According to the Independent newspaper, Mugabe avoided travelling in vehicles provided by the regional grouping while in Lilongwe, “citing security reasons”.
The paper quoted sources who alleged that Mugabe turned down the SADC-hired Mercedes Benz, claiming that “most European countries enjoy good relations with Malawi” and this increased “chances of an ambush by locally based agents”.
The report said that Mugabe, having escalated his security after the disputed poll back home, “opted to use his official Zim 1 limousine sent to Malawi by road, arriving a day before the summit”. Three vehicles, two Toyota Hiluxes are said to have escorted the Zim1 by road to Malawi, via Nyamapanda and Mwanza borders.
The ageing Mugabe’s behavior reportedly “surprised all members of the regional grouping because all logistics were in place with security on high alert”, the Independent newspaper said.
But his spokesman, George Charamba, defended his boss, saying: “He has always been using his own car for regional engagements so there is nothing new here”.
Commentator Luke Zunga from the Global Zimbabwe Forum dismissed Mugabe’s actions in Malawi, saying there were no enemies from the west hunting him down in Malawi. He added that Mugabe has an intelligence unit that would have advised him of this.
“Maybe these enemies are in his own mind but I think there are not many people who want to hunt him down and kill him, because Zimbabweans are not really violent. They are peaceful people,” Zunga told SW Radio Africa.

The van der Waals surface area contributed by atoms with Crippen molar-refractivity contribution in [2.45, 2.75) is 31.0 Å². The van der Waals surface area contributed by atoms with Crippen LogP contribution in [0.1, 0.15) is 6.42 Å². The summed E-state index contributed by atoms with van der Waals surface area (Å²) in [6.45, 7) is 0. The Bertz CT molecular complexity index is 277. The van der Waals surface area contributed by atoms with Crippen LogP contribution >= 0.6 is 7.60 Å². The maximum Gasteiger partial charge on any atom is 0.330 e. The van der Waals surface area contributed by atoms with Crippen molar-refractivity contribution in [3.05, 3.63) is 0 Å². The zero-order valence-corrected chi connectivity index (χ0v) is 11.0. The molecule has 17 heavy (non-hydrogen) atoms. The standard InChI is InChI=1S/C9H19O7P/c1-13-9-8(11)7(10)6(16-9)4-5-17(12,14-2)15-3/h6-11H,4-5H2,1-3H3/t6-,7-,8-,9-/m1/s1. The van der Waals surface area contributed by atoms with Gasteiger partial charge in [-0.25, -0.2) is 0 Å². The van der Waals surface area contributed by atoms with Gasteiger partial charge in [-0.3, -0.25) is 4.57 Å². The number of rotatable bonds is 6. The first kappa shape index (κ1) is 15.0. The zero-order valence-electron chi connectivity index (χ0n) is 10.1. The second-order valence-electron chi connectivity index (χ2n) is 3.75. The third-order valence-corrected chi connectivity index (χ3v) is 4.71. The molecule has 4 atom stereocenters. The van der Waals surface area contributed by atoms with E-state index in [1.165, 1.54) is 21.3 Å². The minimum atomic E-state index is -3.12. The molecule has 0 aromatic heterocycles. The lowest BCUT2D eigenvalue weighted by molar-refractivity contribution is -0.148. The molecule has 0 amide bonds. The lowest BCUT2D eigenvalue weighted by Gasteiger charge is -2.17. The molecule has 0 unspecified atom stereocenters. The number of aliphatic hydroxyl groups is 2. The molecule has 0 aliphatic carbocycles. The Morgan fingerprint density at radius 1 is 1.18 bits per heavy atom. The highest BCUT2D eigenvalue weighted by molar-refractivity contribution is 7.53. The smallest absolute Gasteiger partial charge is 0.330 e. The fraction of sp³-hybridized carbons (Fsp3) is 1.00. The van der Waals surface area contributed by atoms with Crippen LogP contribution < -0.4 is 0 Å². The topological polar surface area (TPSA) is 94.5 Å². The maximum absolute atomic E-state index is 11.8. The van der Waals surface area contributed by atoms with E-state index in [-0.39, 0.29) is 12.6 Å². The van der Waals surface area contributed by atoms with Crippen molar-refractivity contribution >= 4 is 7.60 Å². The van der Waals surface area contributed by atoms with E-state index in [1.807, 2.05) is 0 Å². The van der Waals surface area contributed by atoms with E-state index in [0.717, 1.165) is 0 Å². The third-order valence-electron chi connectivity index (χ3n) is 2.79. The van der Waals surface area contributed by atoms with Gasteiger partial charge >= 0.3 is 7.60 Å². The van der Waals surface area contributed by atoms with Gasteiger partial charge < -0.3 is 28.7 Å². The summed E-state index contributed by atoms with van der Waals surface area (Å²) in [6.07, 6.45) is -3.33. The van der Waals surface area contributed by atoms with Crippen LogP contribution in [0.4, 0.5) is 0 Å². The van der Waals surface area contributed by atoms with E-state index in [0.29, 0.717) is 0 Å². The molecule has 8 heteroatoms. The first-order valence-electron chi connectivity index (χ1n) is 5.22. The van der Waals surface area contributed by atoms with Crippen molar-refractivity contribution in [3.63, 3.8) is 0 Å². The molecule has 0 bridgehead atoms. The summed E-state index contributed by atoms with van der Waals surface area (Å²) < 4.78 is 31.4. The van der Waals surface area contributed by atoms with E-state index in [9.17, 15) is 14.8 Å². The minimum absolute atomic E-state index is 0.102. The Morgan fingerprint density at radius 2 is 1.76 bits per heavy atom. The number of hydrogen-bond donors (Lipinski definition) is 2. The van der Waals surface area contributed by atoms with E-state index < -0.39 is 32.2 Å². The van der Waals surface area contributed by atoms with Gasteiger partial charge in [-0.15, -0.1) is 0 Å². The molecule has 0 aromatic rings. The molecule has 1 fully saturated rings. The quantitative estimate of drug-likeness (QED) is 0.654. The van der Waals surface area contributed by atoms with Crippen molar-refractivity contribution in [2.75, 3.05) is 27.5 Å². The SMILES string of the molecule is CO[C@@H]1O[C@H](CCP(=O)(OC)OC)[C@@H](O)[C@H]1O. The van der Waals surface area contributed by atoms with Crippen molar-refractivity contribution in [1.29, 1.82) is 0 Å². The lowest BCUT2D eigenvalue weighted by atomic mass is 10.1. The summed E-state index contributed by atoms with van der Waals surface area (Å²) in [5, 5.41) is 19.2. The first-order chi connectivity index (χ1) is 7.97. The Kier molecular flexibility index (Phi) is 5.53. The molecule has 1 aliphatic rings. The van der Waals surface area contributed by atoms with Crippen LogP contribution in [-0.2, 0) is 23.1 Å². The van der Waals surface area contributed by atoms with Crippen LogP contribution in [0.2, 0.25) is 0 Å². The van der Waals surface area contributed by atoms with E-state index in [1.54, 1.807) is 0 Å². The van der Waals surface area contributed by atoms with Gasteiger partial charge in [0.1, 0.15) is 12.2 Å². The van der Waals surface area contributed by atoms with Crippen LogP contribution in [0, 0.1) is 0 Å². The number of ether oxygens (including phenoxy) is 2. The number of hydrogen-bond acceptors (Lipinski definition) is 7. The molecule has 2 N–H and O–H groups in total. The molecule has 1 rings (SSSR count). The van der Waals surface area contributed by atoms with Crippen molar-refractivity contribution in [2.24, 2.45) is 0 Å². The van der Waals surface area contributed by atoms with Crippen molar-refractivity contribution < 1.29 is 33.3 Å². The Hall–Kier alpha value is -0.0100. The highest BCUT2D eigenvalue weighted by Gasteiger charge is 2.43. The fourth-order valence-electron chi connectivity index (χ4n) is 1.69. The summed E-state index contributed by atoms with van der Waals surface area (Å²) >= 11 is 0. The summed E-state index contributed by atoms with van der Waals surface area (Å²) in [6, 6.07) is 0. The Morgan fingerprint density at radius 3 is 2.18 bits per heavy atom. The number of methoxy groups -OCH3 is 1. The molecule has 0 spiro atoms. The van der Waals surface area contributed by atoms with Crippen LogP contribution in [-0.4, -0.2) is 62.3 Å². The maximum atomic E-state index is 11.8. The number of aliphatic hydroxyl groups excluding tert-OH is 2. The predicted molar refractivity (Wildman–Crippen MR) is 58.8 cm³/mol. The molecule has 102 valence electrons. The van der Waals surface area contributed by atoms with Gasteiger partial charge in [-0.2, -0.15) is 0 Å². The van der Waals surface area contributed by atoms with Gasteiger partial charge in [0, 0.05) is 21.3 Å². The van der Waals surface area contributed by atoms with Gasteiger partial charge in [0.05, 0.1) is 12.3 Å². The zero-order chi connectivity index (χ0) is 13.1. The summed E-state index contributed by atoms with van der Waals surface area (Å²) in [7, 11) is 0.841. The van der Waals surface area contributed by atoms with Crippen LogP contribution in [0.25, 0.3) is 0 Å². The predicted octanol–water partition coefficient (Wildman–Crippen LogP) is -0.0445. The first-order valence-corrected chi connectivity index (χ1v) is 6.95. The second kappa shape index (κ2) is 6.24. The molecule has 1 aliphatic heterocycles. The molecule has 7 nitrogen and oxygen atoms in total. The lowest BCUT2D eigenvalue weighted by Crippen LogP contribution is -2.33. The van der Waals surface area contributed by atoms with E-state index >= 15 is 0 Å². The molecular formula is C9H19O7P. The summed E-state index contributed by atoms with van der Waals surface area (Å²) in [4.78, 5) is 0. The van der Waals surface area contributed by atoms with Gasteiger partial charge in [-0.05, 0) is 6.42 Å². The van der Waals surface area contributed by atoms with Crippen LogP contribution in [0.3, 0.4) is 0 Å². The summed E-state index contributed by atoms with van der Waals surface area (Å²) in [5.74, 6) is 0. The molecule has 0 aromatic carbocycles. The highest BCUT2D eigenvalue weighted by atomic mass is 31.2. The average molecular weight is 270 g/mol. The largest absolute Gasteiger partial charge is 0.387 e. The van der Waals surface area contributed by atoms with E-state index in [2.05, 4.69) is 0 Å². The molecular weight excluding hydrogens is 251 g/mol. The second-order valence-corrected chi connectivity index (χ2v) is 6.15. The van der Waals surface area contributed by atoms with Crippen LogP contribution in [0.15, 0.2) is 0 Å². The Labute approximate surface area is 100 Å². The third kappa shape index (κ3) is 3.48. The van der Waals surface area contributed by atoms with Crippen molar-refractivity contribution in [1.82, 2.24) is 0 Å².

He added: “No-one has tried to kill him so far and I’ve never heard of an attempted coup or assassination in Zimbabwe, no! As I say Zimbabweans are peaceful people. They try other ways to resist or otherwise they leave the country.”
According to The Independent, a senior government official in Malawi said President Banda had ordered that all ministerial vehicles be rented to SADC heads of state, leaving fleet vehicles for other duties. “Ordinary people with vehicles in excellent condition” were also given the opportunity to supply them for use by SADC delegates.
The cost to Malawi for hosting the SADC summit was reportedly over US $1.3 billion, most of it owing to car rentals, and the Malawian press blasted the government over this. – SW Radio AfricaPost published in: News